Trip to Peru Day 2
Location: The Sacred Valley, Pisac Ruins
Cost: Use your Boleto Turistico, which will run you about $43 U.S. Dollars (130 Peruvian Soles). It is a one-time expense that will get you into most locations in The Sacred Valley, not including Machu Picchu.
Time: Plan 4-5 Hours for the taxi up, the visiting, and the hike down to Pisac.
Tips: Make sure you bring your own map! Our taxi driver loaned us his and showed us how to avoid the trek down the mountain- it took us straight there. The signs aren't excellent, so if you can plan your route before you go that's helpful! Also wear hiking shoes, and brace yourself if you're afraid of heights- there are several steep drop-offs with small paths.
Our second day in Peru was filled with adventure as we headed to Pisac!
I am going to be totally honest here, because we looked at so many other travel sites and blogging posts and didn't find much about these ruins. So here it goes, spilling my guts.
You need to take a taxi to get there, so prep yourself for an additional 20-30 minutes to get up to the top. We thought the top was going to yield a few buildings and a lot of agriculture- based off what the Internet and travel books said.
When we saw the tiered farming land seen in the picture below, that's about what we expected!
But we learned pretty quickly that there was much more to the Pisac Ruins, and we decided to take the path to the temple.
I had been told by a friend that had seen some but not all ruins that wearing toms or ballet flats was totally fine. We expected these to be a mellow hike, so my worn down Toms it was! Jacob wore some loafers. Oh boy, if only we knew what we were in for!
The path was narrow, the rocks were smoothed from time and visitors, and the hiking path I would not put in the easy category. It was beautiful, and it was worth it, but I wish somewhere someone would have said, "Wear hiking shoes, and if you're even a little afraid of heights- brace yourself!"
I am a little afraid of heights. We're talking steep cliffs without handrails make me nervous. Mountain paths that can't fit two cars but need to definitely creep me out, and zero traction shoes on slippery surfaces at 7,000 ft. altitude with steep dropoffs definitely can do me in!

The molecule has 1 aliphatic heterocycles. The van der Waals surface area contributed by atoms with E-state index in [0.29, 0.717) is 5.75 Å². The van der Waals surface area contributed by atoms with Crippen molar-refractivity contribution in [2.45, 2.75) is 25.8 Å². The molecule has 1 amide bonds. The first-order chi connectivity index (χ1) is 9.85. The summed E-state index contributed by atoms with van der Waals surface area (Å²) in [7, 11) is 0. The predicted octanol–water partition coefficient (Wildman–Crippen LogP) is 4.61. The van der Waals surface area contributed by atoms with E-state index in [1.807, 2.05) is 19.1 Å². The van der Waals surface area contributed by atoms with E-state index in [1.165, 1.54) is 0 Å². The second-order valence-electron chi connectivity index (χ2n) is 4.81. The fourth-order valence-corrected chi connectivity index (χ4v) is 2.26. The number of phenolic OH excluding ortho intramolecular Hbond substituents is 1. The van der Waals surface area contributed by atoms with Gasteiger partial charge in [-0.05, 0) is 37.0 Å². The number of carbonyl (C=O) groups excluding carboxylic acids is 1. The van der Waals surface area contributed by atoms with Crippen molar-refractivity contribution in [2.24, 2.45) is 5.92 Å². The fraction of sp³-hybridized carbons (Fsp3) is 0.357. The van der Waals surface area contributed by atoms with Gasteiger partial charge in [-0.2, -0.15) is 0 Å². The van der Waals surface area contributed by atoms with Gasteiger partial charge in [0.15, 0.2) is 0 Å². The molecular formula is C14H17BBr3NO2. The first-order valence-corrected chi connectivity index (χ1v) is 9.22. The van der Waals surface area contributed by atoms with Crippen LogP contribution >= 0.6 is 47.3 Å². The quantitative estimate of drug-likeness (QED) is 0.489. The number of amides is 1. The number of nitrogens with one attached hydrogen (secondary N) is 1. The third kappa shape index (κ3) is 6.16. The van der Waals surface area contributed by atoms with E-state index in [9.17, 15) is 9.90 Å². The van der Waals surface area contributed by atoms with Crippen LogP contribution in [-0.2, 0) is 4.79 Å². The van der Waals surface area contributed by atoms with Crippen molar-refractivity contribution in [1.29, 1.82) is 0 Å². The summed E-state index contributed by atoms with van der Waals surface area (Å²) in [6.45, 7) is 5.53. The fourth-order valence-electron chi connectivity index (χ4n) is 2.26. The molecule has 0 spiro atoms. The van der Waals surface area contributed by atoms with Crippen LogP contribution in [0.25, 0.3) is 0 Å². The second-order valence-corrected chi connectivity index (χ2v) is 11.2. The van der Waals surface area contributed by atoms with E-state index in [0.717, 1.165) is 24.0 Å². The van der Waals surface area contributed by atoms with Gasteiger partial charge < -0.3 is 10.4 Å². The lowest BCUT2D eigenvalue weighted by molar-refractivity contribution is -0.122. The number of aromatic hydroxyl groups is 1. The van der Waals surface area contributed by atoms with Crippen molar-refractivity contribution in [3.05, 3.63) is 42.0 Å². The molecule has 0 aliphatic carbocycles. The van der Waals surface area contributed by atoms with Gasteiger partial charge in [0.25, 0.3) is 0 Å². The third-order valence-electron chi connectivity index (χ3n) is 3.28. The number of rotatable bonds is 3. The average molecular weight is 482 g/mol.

Luckily, there were moments of breaks, and very few moments of handrails.
At first glance you see Jacob, looking great and happy. and then if you look behind him you think- ah a bit of a hill. But if you look closely you realize there's an entire valley, and beyond that little hill there is nothing. This was a STEEP drop-off with a very narrow path, and I have to admit, shortly after this picture the fear of heights got the best of me.
Don't look too close at my swollen eyes in this pic, I had just calmed down post panic attack.
And when we got to the top and saw the temple, it really was so breathtaking and beautiful I was so glad I made it, even with trauma!
How else would I have snuck a picture touching the sacrificial alter?
Or witnessed the ingenuity of the sun dial inside the temple.
Or found the mild looking agricultural site we had seen in pictures, and watched this boy get excited about it?
The Pisac ruins are beautiful, and they are very high up on very steep ledges, and if you're terrified of heights I'd say skip it. If you're mildly afraid you may have a panic attack, but the right shoes and some mental preparation can go a long way!
But this steep cliff and high location only makes the surrounding area all the more beautiful.
It's also in those moments when you literally plan your funeral and see death around every literal corner that you realize what a patient soul you married, and how supportive they are. I can't get over how slow he was willing to walk, how good he was at tricking me into taking picture and looking up instead of down, and how much he cared that I was struggling. I'll always remember Pisac for the trauma and beauty, but also the beauty I saw in my husband that day.